Rosacea is a common condition that affects many people and primarily in the age group of 30 to 50 years old although younger or older patients can also be affected. It affects women slightly more than men and it is considered a chronic relapsing condition which means there is no permanent cure and the condition may flare up at certain times and be less active in other times. There are different clinical presentations of rosacea and is divided into 4 main subtypes: vascular, inflammatory, phymatous, and ocular. The vascular subtype of rosacea involves redness which is either fixed or intermittent predominantly in the central part of the face and is often associated with visible vessels in the face. These visible vessels can often be seen on or around the nose and on the cheeks. The redness may be associated with flushing and a stinging and burning sensation which can be triggered by various triggers such as cold wind, hot steam, alcohol, spicy food, citrus fruits, tea, and coffee to name few. 

The inflammatory subtype of rosacea presents with “spots” which can resemble the acne spots in being either red or spots with a yellowish centre but unlike acne there are no whiteheads or blackheads and the skin tends to be dry rather than oily such as in acne. These inflammatory spots may or may not be associated with the redness and visible vessels and is not uncommon to have rosacea patients with both of these presentations.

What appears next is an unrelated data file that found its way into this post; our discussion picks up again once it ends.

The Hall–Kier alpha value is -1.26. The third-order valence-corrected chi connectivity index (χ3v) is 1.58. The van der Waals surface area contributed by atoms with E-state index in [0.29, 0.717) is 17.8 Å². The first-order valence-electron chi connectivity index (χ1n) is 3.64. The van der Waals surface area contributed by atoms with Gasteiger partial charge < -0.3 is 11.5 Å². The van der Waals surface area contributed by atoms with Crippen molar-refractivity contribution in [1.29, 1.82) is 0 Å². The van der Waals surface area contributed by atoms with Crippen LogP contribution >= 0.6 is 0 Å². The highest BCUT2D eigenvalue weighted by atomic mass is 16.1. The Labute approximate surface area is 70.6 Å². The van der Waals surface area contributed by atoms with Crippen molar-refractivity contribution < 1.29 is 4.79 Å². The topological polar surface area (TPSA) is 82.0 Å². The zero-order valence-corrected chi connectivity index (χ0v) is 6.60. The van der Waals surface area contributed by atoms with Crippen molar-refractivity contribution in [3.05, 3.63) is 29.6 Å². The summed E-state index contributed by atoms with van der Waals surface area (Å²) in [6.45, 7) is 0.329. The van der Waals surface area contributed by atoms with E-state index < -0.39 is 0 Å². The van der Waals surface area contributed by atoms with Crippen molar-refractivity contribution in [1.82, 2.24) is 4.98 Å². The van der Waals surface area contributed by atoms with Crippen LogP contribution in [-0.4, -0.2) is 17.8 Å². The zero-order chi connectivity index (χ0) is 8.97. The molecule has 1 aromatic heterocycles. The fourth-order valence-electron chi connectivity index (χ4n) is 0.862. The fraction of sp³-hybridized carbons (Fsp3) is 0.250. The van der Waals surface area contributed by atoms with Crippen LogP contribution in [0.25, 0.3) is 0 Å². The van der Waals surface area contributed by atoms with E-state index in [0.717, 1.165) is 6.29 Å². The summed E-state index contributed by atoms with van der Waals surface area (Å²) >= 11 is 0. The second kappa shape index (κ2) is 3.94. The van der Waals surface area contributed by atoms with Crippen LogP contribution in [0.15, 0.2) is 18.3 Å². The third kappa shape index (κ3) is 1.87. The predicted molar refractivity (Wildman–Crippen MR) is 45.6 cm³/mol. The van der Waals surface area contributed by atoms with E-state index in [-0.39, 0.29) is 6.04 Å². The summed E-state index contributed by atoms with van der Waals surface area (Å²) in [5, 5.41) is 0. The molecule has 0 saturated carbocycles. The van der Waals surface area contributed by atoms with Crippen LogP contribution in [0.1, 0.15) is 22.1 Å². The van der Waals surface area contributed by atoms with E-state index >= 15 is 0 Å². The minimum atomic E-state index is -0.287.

Phymatous rosacea is a subtype that presents with thickening of skin and enlargement of the glands and is particularly seen in the nose hence the term rhinophyma. Ocular rosacea refers to a subtype of rosacea which affects they eyes giving symptoms of dry eyes, blepharitis and/or sensitivity to light. It is important to note that patients with rosacea may present with one or more of these subtypes.

Treatment of rosacea involves avoiding the trigger factors as much as it is practically possible and establishing a suitable skincare regimen that suits the sensitive and hyperreactive skin of rosacea. Active treatments include certain creams and tablets and the use of lasers in the vascular and phymatous subtypes. Treatment with laser can be combined with creams or tablets.

Professor Firas Al-Niaimi has published on rosacea and laser treatments and this material can be found in the publications section of the website.

What are the causes of Rosacea?

Rosacea has no known cause, but may be triggered by a tiny mite called Demodex folliculorum; this mite lives harmlessly on the skin of most people, but has been noted in higher amounts on the skin of people with rosacea.

Is there a solution for Rosacea?

When it first develops, rosacea may come and go on it’s own. If your skin does not naturally return to its normal colour, it is advised that you seek professional advice from an experienced dermatologist such as Dr Firas Al-Niaimi on Harley Street. Dr Al-Niaimi will advise you on the best way to treat your rosacea;  laser and intense pulsed light treatments are known to be a highly effective treatment for this skin condition.